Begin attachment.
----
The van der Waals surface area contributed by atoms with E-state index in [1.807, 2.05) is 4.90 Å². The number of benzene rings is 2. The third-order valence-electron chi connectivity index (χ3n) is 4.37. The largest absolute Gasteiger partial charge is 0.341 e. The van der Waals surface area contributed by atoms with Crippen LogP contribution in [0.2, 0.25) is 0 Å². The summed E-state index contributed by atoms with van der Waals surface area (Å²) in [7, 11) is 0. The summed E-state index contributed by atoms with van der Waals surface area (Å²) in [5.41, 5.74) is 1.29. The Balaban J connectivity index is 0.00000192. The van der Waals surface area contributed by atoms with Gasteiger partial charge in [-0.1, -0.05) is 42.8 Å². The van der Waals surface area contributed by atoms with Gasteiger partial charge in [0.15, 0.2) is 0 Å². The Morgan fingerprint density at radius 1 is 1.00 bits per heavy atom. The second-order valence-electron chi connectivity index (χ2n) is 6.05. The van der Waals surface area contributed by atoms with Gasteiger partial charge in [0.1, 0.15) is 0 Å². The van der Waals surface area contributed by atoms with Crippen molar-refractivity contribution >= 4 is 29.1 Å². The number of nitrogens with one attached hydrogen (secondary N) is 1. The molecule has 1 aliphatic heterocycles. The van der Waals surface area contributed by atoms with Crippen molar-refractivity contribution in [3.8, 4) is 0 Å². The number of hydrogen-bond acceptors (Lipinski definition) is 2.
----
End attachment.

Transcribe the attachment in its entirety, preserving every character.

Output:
The van der Waals surface area contributed by atoms with E-state index in [1.807, 2.05) is 4.90 Å². The number of benzene rings is 2. The third-order valence-electron chi connectivity index (χ3n) is 4.37. The largest absolute Gasteiger partial charge is 0.341 e. The van der Waals surface area contributed by atoms with Crippen LogP contribution in [0.2, 0.25) is 0 Å². The summed E-state index contributed by atoms with van der Waals surface area (Å²) in [7, 11) is 0. The summed E-state index contributed by atoms with van der Waals surface area (Å²) in [5.41, 5.74) is 1.29. The Balaban J connectivity index is 0.00000192. The van der Waals surface area contributed by atoms with Gasteiger partial charge in [-0.1, -0.05) is 42.8 Å². The van der Waals surface area contributed by atoms with Gasteiger partial charge in [0.15, 0.2) is 0 Å². The Morgan fingerprint density at radius 1 is 1.00 bits per heavy atom. The second-order valence-electron chi connectivity index (χ2n) is 6.05. The van der Waals surface area contributed by atoms with Gasteiger partial charge in [0.1, 0.15) is 0 Å². The van der Waals surface area contributed by atoms with Crippen molar-refractivity contribution >= 4 is 29.1 Å². The number of nitrogens with one attached hydrogen (secondary N) is 1. The molecule has 1 aliphatic heterocycles. The van der Waals surface area contributed by atoms with Crippen molar-refractivity contribution in [3.8, 4) is 0 Å². The number of hydrogen-bond acceptors (Lipinski definition) is 2.